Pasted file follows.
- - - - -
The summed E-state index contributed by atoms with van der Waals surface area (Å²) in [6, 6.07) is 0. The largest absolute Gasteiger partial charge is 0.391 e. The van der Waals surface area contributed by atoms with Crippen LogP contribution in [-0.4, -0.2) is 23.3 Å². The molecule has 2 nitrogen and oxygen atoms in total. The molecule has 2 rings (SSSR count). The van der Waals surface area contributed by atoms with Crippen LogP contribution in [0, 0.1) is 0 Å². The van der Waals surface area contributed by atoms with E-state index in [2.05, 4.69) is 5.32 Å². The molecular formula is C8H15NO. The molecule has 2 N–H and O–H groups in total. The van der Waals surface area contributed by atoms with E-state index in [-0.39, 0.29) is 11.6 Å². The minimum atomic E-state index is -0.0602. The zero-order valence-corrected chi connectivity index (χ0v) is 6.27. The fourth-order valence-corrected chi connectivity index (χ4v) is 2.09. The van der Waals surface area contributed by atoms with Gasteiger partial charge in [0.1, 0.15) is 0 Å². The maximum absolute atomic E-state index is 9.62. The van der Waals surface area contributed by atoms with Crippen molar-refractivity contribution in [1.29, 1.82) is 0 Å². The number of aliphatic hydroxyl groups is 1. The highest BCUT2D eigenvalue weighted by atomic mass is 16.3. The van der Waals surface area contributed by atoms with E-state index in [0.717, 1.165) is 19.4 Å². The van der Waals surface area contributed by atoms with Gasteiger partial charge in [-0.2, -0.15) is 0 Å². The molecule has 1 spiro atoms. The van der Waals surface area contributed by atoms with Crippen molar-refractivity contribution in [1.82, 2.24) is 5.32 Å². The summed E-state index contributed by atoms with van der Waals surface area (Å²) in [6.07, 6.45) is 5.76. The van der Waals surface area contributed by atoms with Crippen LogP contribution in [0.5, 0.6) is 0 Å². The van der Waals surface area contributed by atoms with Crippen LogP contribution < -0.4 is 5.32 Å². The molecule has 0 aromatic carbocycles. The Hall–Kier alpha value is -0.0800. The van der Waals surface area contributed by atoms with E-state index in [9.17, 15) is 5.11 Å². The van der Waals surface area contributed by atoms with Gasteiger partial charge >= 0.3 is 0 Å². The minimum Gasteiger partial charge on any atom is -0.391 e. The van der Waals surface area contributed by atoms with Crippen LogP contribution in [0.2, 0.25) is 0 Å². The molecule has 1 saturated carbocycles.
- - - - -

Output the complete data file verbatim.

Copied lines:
The summed E-state index contributed by atoms with van der Waals surface area (Å²) in [6, 6.07) is 0. The largest absolute Gasteiger partial charge is 0.391 e. The van der Waals surface area contributed by atoms with Crippen LogP contribution in [-0.4, -0.2) is 23.3 Å². The molecule has 2 nitrogen and oxygen atoms in total. The molecule has 2 rings (SSSR count). The van der Waals surface area contributed by atoms with Crippen LogP contribution in [0, 0.1) is 0 Å². The van der Waals surface area contributed by atoms with E-state index in [2.05, 4.69) is 5.32 Å². The molecular formula is C8H15NO. The molecule has 2 N–H and O–H groups in total. The van der Waals surface area contributed by atoms with E-state index in [-0.39, 0.29) is 11.6 Å². The minimum atomic E-state index is -0.0602. The zero-order valence-corrected chi connectivity index (χ0v) is 6.27. The fourth-order valence-corrected chi connectivity index (χ4v) is 2.09. The van der Waals surface area contributed by atoms with Gasteiger partial charge in [0.1, 0.15) is 0 Å². The maximum absolute atomic E-state index is 9.62. The van der Waals surface area contributed by atoms with Crippen molar-refractivity contribution in [1.29, 1.82) is 0 Å². The number of aliphatic hydroxyl groups is 1. The highest BCUT2D eigenvalue weighted by atomic mass is 16.3. The van der Waals surface area contributed by atoms with E-state index in [0.717, 1.165) is 19.4 Å². The van der Waals surface area contributed by atoms with Gasteiger partial charge in [-0.2, -0.15) is 0 Å². The molecule has 1 spiro atoms. The van der Waals surface area contributed by atoms with Crippen molar-refractivity contribution in [1.82, 2.24) is 5.32 Å². The summed E-state index contributed by atoms with van der Waals surface area (Å²) in [6.07, 6.45) is 5.76. The van der Waals surface area contributed by atoms with Crippen LogP contribution in [0.5, 0.6) is 0 Å². The van der Waals surface area contributed by atoms with Crippen LogP contribution < -0.4 is 5.32 Å². The molecule has 0 aromatic carbocycles. The Hall–Kier alpha value is -0.0800. The van der Waals surface area contributed by atoms with E-state index in [9.17, 15) is 5.11 Å². The van der Waals surface area contributed by atoms with Gasteiger partial charge >= 0.3 is 0 Å². The minimum Gasteiger partial charge on any atom is -0.391 e. The van der Waals surface area contributed by atoms with Crippen LogP contribution in [0.2, 0.25) is 0 Å². The molecule has 1 saturated carbocycles.